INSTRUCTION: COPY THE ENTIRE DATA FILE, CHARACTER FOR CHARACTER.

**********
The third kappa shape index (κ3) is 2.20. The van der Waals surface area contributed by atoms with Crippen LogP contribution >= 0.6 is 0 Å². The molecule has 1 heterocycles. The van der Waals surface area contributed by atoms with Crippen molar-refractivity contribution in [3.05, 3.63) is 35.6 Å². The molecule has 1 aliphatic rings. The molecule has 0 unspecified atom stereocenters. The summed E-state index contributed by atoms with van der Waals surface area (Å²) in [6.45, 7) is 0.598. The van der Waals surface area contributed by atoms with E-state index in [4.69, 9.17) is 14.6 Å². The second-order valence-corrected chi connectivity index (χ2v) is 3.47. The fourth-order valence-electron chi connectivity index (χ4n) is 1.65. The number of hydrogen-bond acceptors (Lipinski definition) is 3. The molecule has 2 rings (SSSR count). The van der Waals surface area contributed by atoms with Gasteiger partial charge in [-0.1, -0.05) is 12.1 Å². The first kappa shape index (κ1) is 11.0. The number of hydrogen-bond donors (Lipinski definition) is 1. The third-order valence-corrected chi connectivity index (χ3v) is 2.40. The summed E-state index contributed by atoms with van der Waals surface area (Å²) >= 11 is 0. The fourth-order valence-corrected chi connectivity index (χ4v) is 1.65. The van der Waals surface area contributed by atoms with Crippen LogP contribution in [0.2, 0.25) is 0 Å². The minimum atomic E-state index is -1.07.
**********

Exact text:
The third kappa shape index (κ3) is 2.20. The van der Waals surface area contributed by atoms with Crippen LogP contribution >= 0.6 is 0 Å². The molecule has 1 heterocycles. The van der Waals surface area contributed by atoms with Crippen molar-refractivity contribution in [3.05, 3.63) is 35.6 Å². The molecule has 1 aliphatic rings. The molecule has 0 unspecified atom stereocenters. The summed E-state index contributed by atoms with van der Waals surface area (Å²) in [6.45, 7) is 0.598. The van der Waals surface area contributed by atoms with E-state index in [4.69, 9.17) is 14.6 Å². The second-order valence-corrected chi connectivity index (χ2v) is 3.47. The fourth-order valence-electron chi connectivity index (χ4n) is 1.65. The number of hydrogen-bond acceptors (Lipinski definition) is 3. The molecule has 2 rings (SSSR count). The van der Waals surface area contributed by atoms with Gasteiger partial charge in [-0.1, -0.05) is 12.1 Å². The first kappa shape index (κ1) is 11.0. The number of hydrogen-bond donors (Lipinski definition) is 1. The third-order valence-corrected chi connectivity index (χ3v) is 2.40. The summed E-state index contributed by atoms with van der Waals surface area (Å²) >= 11 is 0. The fourth-order valence-corrected chi connectivity index (χ4v) is 1.65. The van der Waals surface area contributed by atoms with Crippen LogP contribution in [0.2, 0.25) is 0 Å². The minimum atomic E-state index is -1.07.